* They are super battle-tested and have championship experience… Let’s take a quick scan down the roster for the Nets. Durant is a two-time champion and two-time NBA Finals MVP. Irving is a champion. Mills is a champion. These guys have been to war and they’ve shown they have what it takes to take their team to the next level. Sometimes, knowing that you have what it takes to get over that elusive mountaintop is part of the psychological battle necessary to win titles. Brooklyn already has several players on their squad who have that part down.


* Injury questions… Brooklyn heads into this season with as much hype as a team can have. But they’re not flawless. What fun would that be, anyway? They’re the second-oldest team in the league, according to RealGM, and they weren’t exactly the picture of health this last year. Brooklyn was without all of its stars at various points of the season, which obviously had a major impact on the success they could have as a team. How will their stars fare in their return to the court?

* How much is left in the tank for frontcourt reserves? … While they have some impressive depth in the frontcourt with Aldridge and Millsap, there are serious question marks surrounding these players. Most pressing, last season, Aldridge is coming off a brief medical retirement due to heart-related health concerns. He enters this season at 36 years old. Meanwhile, Millsap will turn 37 years old and has already logged a ton of minutes during his basketball career. Are they going to be able to hold up for the postseason?

* The Kyrie Irving wild card… Look, at this point, everyone has an opinion about Irving. It’s simply not worth rehashing some of the tired conversations that have surrounded his name over the past few years. We do know that both on and off the floor, Irving is unpredictable. Whether it’s been due to injuries or personal reasons, the flashy guard has missed some time. When he is on the court and locked in, there are few more exciting players in basketball. But merited or not, there is some level of uncertainty attached to his name.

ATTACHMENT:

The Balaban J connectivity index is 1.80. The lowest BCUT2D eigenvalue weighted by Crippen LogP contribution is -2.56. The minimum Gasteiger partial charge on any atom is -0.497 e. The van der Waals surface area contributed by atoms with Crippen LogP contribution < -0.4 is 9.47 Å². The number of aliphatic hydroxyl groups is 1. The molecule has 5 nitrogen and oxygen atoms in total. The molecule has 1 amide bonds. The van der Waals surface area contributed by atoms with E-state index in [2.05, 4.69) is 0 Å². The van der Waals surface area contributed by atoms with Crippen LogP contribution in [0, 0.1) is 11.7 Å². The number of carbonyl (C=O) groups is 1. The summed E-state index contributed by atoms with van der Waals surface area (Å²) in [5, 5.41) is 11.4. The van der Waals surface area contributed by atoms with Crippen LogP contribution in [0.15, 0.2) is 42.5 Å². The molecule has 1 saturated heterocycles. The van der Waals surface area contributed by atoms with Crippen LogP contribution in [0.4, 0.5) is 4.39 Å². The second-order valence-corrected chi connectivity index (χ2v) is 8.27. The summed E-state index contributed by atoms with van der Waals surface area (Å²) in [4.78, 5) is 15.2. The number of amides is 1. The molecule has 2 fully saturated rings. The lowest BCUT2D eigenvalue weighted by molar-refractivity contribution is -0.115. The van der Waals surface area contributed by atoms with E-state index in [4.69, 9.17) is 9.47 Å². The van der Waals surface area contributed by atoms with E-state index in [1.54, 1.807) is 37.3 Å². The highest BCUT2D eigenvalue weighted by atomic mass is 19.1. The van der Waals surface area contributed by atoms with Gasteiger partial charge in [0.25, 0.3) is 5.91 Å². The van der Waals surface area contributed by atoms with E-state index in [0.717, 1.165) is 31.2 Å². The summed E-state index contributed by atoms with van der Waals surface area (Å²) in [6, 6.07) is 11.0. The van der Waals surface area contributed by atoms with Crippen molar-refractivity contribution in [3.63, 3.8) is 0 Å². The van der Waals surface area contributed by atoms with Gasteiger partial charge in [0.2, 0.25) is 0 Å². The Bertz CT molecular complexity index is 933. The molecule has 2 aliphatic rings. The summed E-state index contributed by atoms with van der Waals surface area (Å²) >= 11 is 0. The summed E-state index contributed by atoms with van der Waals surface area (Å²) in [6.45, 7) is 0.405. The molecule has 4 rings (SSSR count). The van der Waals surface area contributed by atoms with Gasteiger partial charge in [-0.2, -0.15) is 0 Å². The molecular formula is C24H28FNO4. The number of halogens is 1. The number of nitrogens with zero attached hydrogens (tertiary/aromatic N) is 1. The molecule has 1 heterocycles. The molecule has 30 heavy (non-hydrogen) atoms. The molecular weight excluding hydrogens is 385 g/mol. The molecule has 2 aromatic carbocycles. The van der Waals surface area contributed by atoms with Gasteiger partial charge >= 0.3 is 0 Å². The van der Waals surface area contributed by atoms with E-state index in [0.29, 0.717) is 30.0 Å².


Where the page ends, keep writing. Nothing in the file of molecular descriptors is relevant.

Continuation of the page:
Depth Chart

Possible moves

Kyrie Irving, All-Star

* The Brooklyn Nets still have some fine-tuning left to do at the end of their roster. They currently have 16 players on standard contracts and must get down to 15 before the start of the regular season. The final spot seems like it’ll be between Sekou Doumbouya and DeAndre’ Bembry, the latter of which is on a non-guaranteed contract. Brooklyn can waive Bembry and incur a $750,000 dead cap hit, or they could probably trade Doumbouya for draft compensation and get off his $3.6 million salary. They also have another two-way slot to fill which will likely be decided on during training camp.

* James Harden and Kyrie Irving are eligible for extensions and Sean Marks has confirmed that negotiations are ongoing. Harden can extend for up to a maximum of three years, $161 million, and Irving can extend for up to a maximum of four years projected at $187 million. Securing commitments from both players after signing Kevin Durant to a maximum extension would cap off a very strong offseason by the Nets front office. Nicolas Claxton is also eligible for an extension throughout the season.

* Despite being very deep in almost every position, the Nets can still be an aggressive team in the trade market. Their appetite to spend, as well as their on-court performance with the current roster, will decide if they want to make a significant trade or not. They have two trade exceptions each worth $11.45 million and $6.3 which can be used to acquire a handful of role players. Given that they already have a full roster costing $290 million, Brooklyn could hold onto their trade exceptions past the trade deadline. The Nets will be limited with the amount of salary they can bring back in a trade otherwise since they have such little tradeable salary after their four highest-paid players. The Nets might be better off avoiding the trade market and pursuing veterans in the buyout market, which is a good bet given their track record last season.



1st in the Atlantic Division, 1st in the Eastern Conference